South Pacific Sojourn – To Zoom or Not To Zoom

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Note from Admin: This is a great article, especially for all of us East Coasters or people experiencing some brutally cold weather.  Here is another excellent and informative guest article written by Fuji X Series user, Jed Orme.  He discusses his reasons why he chose to bring only primes on his recent trip to the South Pacific and includes some fantastic photos (look at that photo above; it’s perfect!).  If you would like to see more of Jed’s photos, please view his Flickr page!  Enjoy!

South Pacific Sojourn – To Zoom or Not To Zoom (Part 1 of 2 Parts)

This is the first part of a two-part article about photography on a thirty day cruise, & related photo gear considerations as well as image capture experiences.

Not quite two months ago, while checking email on my computer, I received an incredible offer from our travel agent to take a last minute cruise from San Diego to Hawaii & then to seven islands in French Polynesia.  Places with far away names like Bora Bora, Raiatea, Tahiti, Moorea, Rangiroa & Nuku Hiva conjured up images for me that are a photographer’s dream come true.  So my wife & I jumped at this opportunity.  This led to my next question of whether to take the most basic photo gear or a more capable but also more complex setup.  In my case, the former would be my Fuji X-E2 with its outstanding XF18-55mm zoom lens; the latter would be a selection of some or all of my prime lenses for this camera, with or without the zoom.  For me this is the XF-14mm, the XF-35mm, a Zeiss Planar 50mm, & finally a Leica Tele-Elmarit 90mm.  I provided a prior write up on this blog of my experiences in adapting these last two Leica M mount lenses to my Fuji X-E2 using the M adapter made by Fuji (see my two-part article on this blog titled “A Tale Of Two Lenses”). 

I suspect that almost everybody who might read this article has faced a similar dilemma:  This is primarily a vacation trip with my spouse, but to somewhere offering real opportunities for some good photography – Should I bring along only that gear which won’t interfere with spending time with her/him & enjoying all there is to see; or is there some happy medium that will permit both a wonderful shared experience & still allow for some worthwhile photography.  In the past, with my Nikon D7000 kit, I basically took my two most frequently used lenses, a 35mm f1.8 that was my favorite, & an 18-200mm stabilized zoom that was next most often used.  But this was hardly either a small or lightweight kit.  In fact, the last long trip taken with it was the major impetus for me to exchange it for the smaller, lighter Fuji X system gear.  So I could literally take everything I now own, it wouldn’t amount to half the weight or size of the prior partial kit assemblage, & with equivalent or better resulting image quality.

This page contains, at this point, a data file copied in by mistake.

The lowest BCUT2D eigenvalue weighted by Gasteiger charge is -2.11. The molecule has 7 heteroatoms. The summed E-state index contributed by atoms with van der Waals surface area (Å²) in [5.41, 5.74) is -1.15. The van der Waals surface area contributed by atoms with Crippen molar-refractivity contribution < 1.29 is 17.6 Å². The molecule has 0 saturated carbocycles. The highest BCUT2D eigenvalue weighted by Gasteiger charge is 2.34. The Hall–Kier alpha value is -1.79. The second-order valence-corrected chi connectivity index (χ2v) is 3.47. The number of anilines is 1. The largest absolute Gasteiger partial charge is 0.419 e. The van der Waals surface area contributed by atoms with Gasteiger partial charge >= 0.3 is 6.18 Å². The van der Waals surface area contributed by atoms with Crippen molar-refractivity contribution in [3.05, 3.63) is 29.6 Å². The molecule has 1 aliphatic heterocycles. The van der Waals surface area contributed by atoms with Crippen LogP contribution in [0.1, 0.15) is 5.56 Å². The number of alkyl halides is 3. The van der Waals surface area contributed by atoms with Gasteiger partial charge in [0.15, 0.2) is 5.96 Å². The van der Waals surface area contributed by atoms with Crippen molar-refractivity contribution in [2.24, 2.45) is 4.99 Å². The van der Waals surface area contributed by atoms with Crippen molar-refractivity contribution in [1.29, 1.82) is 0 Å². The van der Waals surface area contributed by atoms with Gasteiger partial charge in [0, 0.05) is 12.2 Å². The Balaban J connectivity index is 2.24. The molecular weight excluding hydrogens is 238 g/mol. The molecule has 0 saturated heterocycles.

But I still gave serious consideration whether to zoom or not to zoom for the reasons mentioned of keeping my focus (no pun intended) on the trip experience rather than its photographic outcome.  The decision to take my XF18-55 zoom or not to do so was made harder by virtue of its outstanding performance.  It also has a much faster speed in all focal lengths than provided by most so-called “kit” lenses.  I thoroughly enjoy using it on my camera, & would have no problem relying on it to produce about as much as my eye is capable of both seeing, composing & creating.  So right up to the last minutes before departure, my plan was to bring the X-E2 with its zoom, my 5 batteries, 2 chargers, & 6 16gb high speed SD cards; all easily packed & carried in my recently acquired Billingham Hadley Small bag.  Nothing else – not my tripod, my monopod, my external Yongnuo flash, or anything more.

But at the last minute, I really starting thinking about two considerations: The first was that my favorite lens on the X-E2, like before, is the very compact but special XF-35mm.  As with my D7000, this lens is almost always on my camera & most of the photos I take are with it.  Part of it has to do with the fact that I just tend to see the world through 50mm aging eyes, & can better visualize a photo before looking through the viewfinder with this focal length lens than with any other I have ever used.  Also the image quality it produces is among the best of any lens made by Fuji.  It likely has something to due with the fact that this was the first prime lens designed & sold by Fuji to go with their first interchangeable lens camera, the exceedingly popular X-Pro1.  Or for me at least, it just seems like there is something almost magical in the glass that can’t be explained.  Many reviewers of the little 35mm have compared it very favorably with some of the best 35mm’s coming from Leica, Zeiss, Cosina Voigtlander & others.

The second thing that compelled me to decide on some combination of my prime lenses was the great joy I’ve experienced in the relatively short time I’ve been using the adapted Leica 90mm & Zeiss 50mm on my camera.  And they are more than capable of giving me the optimal results that I am able to create.  Manual focus (particularly with the viewfinder magnification & “focus peaking” features of the X-E2) also should not be a problem with the type of travel photography I had in mind for this trip.